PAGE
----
Appeal from the Order of the Workmen's Compensation Appeal Board in case of Eric Hill v. Martinsburg Electrical Associates, Inc. and Commonwealth of Pennsylvania, No. A-73590.
Timothy P. Creany, with him Blair V. Pawlowski, for petitioner.
Sandra S. Christianson, with her Laurence W. Dague, Assistant Attorney General, Joan A. Goldsmith and James DiFrancesco, for respondents.
Judges Rogers, Blatt and MacPhail, sitting as a panel of three. Opinion by Judge Rogers.
Eric Hill has appealed from an order of the Workmen's Compensation Appeal Board affirming a referee's decision refusing him an award of workmen's compensation benefits for disability due to pneumoconiosis.
Hill worked as a coal miner from 1927 until 1950. From 1950 until 1966 he was employed by a tire service company. In 1966, Hill began working for Martinsburg Electrical Associates, Inc. as an electrician, working primarily at coal mines running conduit and pulling wires. He left his employment with Martinsburg in January 1976 because, as he said, he "couldn't get enough wind to keep going."
In September 1976, Hill filed a claim petition naming Martinsburg as defendant for partial or total disability due to pneumoconiosis under Section 108(q) of The Pennsylvania Workmen's Compensation Act, Act of June 2, 1915, P.L. 736, as amended, added by the Act of October 17, 1972, P.L. 930, as amended, 77 P.S. § 27.1(q). A referee's hearing was held at which Hill testified and medical reports from the Mercy Hospital of Johnstown and a Dr. Mathur were introduced. The referee found that Hill failed to prove that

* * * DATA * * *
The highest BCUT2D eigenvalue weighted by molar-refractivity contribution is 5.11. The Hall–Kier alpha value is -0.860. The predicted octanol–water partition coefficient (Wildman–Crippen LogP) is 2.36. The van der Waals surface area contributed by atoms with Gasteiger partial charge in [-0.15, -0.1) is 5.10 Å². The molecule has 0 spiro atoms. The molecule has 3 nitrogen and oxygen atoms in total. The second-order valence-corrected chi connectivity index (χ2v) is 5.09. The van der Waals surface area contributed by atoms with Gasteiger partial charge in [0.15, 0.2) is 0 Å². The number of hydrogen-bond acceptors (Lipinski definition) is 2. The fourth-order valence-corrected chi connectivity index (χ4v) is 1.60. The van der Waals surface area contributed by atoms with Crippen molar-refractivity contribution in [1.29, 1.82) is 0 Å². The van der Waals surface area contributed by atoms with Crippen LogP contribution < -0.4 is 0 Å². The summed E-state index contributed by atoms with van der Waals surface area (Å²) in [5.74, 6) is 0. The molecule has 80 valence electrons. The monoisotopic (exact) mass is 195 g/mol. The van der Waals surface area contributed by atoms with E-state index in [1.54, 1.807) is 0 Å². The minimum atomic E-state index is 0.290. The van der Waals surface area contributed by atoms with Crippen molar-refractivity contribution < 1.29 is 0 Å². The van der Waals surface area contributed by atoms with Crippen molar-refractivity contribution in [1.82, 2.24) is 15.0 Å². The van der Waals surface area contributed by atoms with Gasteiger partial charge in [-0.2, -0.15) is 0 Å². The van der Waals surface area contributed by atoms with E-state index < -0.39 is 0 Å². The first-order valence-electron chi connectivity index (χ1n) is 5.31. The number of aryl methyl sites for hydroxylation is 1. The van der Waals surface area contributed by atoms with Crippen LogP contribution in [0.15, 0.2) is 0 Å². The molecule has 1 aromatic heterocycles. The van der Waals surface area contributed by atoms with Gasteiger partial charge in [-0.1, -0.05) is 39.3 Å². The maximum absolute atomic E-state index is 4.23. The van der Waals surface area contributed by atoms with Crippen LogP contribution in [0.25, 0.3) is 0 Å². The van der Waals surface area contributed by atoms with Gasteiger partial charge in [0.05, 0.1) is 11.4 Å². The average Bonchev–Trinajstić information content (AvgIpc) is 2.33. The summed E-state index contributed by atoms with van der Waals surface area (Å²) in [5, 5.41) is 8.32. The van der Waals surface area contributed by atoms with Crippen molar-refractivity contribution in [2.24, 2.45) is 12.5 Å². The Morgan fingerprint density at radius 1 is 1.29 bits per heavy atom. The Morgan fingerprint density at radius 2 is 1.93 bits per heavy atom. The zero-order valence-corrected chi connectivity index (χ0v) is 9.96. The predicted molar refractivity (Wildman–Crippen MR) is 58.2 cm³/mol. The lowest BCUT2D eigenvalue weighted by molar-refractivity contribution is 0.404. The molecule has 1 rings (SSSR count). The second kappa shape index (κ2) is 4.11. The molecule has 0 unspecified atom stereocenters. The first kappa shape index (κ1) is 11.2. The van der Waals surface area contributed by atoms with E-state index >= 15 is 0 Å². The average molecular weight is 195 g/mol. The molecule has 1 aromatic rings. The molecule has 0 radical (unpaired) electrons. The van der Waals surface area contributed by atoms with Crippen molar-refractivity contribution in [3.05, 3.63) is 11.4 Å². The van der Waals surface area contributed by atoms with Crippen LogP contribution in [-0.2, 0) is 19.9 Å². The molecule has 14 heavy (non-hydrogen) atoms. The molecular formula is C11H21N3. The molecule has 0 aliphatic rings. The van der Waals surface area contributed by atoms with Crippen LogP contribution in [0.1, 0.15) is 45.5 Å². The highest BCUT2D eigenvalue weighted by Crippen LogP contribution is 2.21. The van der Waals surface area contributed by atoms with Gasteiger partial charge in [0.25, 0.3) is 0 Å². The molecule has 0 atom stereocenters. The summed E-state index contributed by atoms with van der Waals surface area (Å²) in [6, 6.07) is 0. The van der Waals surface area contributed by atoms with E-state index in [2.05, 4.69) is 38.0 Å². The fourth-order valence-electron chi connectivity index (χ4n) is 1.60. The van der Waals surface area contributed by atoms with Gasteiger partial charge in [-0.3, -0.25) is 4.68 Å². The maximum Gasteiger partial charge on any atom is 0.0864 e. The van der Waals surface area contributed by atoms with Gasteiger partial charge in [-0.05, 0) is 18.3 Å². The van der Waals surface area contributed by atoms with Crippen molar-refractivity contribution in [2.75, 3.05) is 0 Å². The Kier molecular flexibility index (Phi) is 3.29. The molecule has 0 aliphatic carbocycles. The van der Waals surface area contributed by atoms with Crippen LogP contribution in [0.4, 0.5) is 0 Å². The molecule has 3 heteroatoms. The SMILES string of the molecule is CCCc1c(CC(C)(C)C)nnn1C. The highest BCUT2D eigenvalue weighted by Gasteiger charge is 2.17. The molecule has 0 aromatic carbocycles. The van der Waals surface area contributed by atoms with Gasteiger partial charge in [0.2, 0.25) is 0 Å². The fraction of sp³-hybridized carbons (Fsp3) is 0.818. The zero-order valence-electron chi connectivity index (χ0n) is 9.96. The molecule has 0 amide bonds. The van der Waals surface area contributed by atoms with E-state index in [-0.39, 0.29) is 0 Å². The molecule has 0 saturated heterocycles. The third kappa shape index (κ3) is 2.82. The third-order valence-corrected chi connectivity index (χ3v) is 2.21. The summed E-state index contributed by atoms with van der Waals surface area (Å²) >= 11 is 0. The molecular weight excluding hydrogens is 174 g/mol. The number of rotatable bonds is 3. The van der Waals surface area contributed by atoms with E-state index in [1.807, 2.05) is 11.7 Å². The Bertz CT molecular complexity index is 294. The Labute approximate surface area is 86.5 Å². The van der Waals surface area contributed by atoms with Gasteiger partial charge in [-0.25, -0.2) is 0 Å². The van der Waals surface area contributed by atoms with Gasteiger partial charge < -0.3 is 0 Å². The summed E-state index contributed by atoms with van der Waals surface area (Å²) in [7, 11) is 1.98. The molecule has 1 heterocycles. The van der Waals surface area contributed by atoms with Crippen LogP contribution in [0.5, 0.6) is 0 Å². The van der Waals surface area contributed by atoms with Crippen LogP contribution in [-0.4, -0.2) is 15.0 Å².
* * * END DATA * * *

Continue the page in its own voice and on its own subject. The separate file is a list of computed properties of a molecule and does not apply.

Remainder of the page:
he was partially or totally disabled from pneumoconiosis as a result of exposure to coal and silica hazard while employed by Martinsburg. The Board, without taking additional evidence, affirmed the referee's decision.*fn1
Hill contends that his own testimony and Dr. Mathur's report provide uncontradicted evidence that he is disabled by pneumoconiosis and that the referee and the Board capriciously disregarded this evidence in reaching their decisions. We disagree.
A capricious disregard of evidence occurs when the referee deliberately disbelieves "'undoubted testimony or evidence from an apparently trustworthy source as would be repugnant to a man of reasonable intelligence.'" Lewis v. Workmen's Compensation Appeal Board, 43 Pa. Commonwealth Ct. 70, 72, 401 A.2d 863, 864-65 (1979), quoting Kuchinski v. Workmen's Compensation Appeal Board, 38 Pa. Commonwealth Ct. 210, 212, 392 A.2d 348, 349 (1978). The ...